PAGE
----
Blare vs Yell - What's the difference?

blare | yell |

As nouns the difference between blare and yell

is that blare is (usually singular) a loud sound while yell is a shout.

As verbs the difference between blare and yell

is that blare is to make a loud sound while yell is shout; holler; make a loud sound with the voice.

As an adjective yell is

(ulster) dry (of cow).




(en noun)
  • (usually singular) A loud sound.
  • I can hardly hear you over the blare of the radio.
  • *'>citation
  • Dazzling, often garish, brilliance.
  • Verb

  • To make a loud sound.
  • The trumpet blaring in my ears gave me a headache.
  • * {{quote-news
  • , year=2011 , date=December 14 , author=Andrew Khan , title=How isolationist is British pop? , work=the Guardian citation , page= , passage=France, even after 30 years of extraordinary synth, electro and urban pop, is still beaten with a stick marked "Johnny Hallyday" by otherwise sensible journalists. Songs that have taken Europe by storm, from the gloriously bleak Belgian disco of Stromae's Alors on Danse to Sexion d'Assaut's soulful Desole blare from cars everywhere between Lisbon and Lublin but run aground as soon as they hit Dover. }}
  • To cause to sound like the blare of a trumpet; to proclaim loudly.
  • * Tennyson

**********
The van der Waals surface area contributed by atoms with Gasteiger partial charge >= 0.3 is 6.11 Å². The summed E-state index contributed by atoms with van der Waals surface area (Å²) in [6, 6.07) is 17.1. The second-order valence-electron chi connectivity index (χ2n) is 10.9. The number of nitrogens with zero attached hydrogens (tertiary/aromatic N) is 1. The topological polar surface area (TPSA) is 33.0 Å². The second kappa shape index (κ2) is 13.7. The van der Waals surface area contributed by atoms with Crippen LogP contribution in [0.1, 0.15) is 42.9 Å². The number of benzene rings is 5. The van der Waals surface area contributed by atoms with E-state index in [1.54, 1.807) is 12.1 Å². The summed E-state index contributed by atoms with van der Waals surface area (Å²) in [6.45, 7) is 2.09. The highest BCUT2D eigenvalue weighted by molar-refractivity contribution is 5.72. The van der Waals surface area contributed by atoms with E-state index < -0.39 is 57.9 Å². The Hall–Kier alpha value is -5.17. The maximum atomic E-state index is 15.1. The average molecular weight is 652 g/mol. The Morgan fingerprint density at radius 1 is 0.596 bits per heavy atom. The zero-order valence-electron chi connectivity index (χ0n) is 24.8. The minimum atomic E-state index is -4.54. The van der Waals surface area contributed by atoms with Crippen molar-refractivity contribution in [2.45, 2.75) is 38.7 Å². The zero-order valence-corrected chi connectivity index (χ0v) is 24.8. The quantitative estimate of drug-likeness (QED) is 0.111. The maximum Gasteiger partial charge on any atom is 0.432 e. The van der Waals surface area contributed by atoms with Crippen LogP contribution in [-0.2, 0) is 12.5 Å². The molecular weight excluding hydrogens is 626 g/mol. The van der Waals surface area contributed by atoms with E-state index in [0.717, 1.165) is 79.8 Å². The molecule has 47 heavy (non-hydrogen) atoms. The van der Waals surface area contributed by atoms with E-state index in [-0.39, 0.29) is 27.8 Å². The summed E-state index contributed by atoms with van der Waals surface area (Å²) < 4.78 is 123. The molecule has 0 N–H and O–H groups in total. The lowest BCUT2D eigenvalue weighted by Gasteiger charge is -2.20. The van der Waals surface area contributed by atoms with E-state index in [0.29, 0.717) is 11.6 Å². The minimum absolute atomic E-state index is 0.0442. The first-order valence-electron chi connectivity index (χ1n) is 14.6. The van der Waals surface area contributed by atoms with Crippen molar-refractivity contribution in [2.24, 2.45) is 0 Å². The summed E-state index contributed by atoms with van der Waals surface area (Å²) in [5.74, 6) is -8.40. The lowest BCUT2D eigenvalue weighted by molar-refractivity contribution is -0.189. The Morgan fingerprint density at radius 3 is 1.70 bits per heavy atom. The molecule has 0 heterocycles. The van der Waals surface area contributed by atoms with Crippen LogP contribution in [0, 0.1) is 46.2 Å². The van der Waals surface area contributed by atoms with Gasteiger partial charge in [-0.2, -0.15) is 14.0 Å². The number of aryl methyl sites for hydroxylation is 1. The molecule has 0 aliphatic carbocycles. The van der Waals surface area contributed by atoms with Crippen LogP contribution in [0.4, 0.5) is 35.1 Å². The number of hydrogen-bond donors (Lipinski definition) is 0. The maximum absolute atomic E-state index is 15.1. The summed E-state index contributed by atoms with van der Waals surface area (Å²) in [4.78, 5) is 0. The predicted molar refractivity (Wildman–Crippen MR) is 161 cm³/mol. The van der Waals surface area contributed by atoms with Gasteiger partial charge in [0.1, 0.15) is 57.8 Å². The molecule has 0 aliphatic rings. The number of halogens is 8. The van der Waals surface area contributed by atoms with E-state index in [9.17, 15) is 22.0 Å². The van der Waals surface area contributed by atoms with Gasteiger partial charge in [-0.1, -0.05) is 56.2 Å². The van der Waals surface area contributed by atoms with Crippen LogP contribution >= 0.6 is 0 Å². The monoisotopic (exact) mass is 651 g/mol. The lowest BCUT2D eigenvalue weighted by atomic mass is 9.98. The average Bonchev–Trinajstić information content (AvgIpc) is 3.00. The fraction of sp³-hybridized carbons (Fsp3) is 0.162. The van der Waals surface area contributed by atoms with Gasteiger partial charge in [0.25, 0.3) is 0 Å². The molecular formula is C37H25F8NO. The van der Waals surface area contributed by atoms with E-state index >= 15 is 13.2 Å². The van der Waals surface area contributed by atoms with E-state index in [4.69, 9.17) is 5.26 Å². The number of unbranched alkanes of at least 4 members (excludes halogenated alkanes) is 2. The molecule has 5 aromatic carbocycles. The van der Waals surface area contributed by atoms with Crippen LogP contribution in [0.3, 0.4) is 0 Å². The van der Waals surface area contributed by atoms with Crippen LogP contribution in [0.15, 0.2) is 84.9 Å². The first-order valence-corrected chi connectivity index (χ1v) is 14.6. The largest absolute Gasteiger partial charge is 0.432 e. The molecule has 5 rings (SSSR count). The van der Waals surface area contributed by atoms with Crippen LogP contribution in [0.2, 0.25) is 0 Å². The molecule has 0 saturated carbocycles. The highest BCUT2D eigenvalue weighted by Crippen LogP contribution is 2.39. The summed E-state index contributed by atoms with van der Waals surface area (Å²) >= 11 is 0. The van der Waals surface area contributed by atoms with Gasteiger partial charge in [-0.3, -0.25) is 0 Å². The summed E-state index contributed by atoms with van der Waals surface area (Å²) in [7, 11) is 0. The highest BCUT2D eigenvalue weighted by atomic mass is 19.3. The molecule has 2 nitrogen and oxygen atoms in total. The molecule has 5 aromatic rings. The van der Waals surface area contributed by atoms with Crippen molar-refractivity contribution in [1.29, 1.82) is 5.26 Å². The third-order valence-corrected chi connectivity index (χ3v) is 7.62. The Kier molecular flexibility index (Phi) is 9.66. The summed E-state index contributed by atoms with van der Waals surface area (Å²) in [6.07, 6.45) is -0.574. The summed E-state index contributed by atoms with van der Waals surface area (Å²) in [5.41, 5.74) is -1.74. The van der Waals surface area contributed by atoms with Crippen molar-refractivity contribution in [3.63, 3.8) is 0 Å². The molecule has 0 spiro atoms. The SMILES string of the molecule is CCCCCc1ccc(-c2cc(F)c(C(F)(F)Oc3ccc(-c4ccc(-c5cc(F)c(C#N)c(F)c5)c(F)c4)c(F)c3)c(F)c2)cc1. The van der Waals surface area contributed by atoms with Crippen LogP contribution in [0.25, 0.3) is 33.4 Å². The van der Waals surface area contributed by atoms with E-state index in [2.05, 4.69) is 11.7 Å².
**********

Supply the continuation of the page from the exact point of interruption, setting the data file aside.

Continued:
• To blare its own interpretation.


    * * * ----



    Etymology 1

    From (etyl) yellen, from (etyl) .


    (en verb)
  • shout; holler; make a loud sound with the voice.
  • to convey by shouting
  • He yelled directions to the party from the car.
    * (shout) call, cry, holler, shout * See also
    Derived terms
    () * yell at * yell silently * yeller
    Usage notes
    To yell at' someone is as in a hostile manner, while to yell ' to someone means to speak loudly so as to be heard.


    (en noun)
  • A shout.
  • A phrase to be shouted.
  • * 1912 , The Michigan Alumnus (volume 18, page 152)
  • After the dinner a general reception was held in the spacious parlors of the hotel during which the occasion was very much enlivened with the old college songs and old college yells , which transported us all in mind and feelings

    Etymology 2



  • (Ulster) dry (of cow)
  • English reporting verbs